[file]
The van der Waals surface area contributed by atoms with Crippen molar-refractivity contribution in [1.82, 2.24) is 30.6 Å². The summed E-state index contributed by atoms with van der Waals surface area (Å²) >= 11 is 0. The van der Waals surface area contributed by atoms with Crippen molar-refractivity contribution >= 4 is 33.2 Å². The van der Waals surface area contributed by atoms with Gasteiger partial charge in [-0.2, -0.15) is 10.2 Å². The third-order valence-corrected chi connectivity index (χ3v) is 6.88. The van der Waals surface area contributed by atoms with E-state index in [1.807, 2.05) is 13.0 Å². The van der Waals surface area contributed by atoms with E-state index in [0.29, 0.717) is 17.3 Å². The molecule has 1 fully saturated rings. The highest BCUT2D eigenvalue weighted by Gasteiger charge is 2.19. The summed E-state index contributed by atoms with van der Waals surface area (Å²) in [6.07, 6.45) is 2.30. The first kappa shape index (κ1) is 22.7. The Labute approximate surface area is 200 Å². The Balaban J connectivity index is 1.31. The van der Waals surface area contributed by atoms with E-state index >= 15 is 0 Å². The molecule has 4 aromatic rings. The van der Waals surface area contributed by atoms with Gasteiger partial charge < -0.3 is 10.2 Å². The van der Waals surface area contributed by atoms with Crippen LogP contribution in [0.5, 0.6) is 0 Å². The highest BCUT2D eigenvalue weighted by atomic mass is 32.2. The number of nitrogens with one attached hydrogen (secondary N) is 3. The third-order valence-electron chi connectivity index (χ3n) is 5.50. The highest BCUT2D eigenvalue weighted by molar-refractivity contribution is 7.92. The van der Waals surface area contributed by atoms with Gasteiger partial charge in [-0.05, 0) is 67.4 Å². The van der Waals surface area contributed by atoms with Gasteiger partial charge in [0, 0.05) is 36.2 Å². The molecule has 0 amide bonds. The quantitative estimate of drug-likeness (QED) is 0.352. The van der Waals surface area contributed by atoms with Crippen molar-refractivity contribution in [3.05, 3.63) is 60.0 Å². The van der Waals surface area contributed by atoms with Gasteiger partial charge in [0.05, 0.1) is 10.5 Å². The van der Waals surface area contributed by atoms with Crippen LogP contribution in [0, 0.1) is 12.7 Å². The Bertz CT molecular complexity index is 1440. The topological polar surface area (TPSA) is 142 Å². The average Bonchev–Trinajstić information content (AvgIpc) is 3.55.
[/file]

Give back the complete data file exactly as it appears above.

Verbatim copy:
The van der Waals surface area contributed by atoms with Crippen molar-refractivity contribution in [1.82, 2.24) is 30.6 Å². The summed E-state index contributed by atoms with van der Waals surface area (Å²) >= 11 is 0. The van der Waals surface area contributed by atoms with Crippen molar-refractivity contribution >= 4 is 33.2 Å². The van der Waals surface area contributed by atoms with Gasteiger partial charge in [-0.2, -0.15) is 10.2 Å². The third-order valence-corrected chi connectivity index (χ3v) is 6.88. The van der Waals surface area contributed by atoms with E-state index in [1.807, 2.05) is 13.0 Å². The van der Waals surface area contributed by atoms with E-state index in [0.29, 0.717) is 17.3 Å². The molecule has 1 fully saturated rings. The highest BCUT2D eigenvalue weighted by Gasteiger charge is 2.19. The summed E-state index contributed by atoms with van der Waals surface area (Å²) in [6.07, 6.45) is 2.30. The first kappa shape index (κ1) is 22.7. The Labute approximate surface area is 200 Å². The Balaban J connectivity index is 1.31. The van der Waals surface area contributed by atoms with E-state index >= 15 is 0 Å². The molecule has 4 aromatic rings. The van der Waals surface area contributed by atoms with Gasteiger partial charge < -0.3 is 10.2 Å². The van der Waals surface area contributed by atoms with Crippen LogP contribution in [0.5, 0.6) is 0 Å². The highest BCUT2D eigenvalue weighted by atomic mass is 32.2. The number of nitrogens with one attached hydrogen (secondary N) is 3. The third-order valence-electron chi connectivity index (χ3n) is 5.50. The highest BCUT2D eigenvalue weighted by molar-refractivity contribution is 7.92. The van der Waals surface area contributed by atoms with Gasteiger partial charge in [-0.05, 0) is 67.4 Å². The van der Waals surface area contributed by atoms with Gasteiger partial charge in [0, 0.05) is 36.2 Å². The molecule has 0 amide bonds. The quantitative estimate of drug-likeness (QED) is 0.352. The van der Waals surface area contributed by atoms with Crippen molar-refractivity contribution in [3.05, 3.63) is 60.0 Å². The van der Waals surface area contributed by atoms with Gasteiger partial charge in [0.05, 0.1) is 10.5 Å². The van der Waals surface area contributed by atoms with Crippen LogP contribution in [0, 0.1) is 12.7 Å². The Bertz CT molecular complexity index is 1440. The topological polar surface area (TPSA) is 142 Å². The average Bonchev–Trinajstić information content (AvgIpc) is 3.55.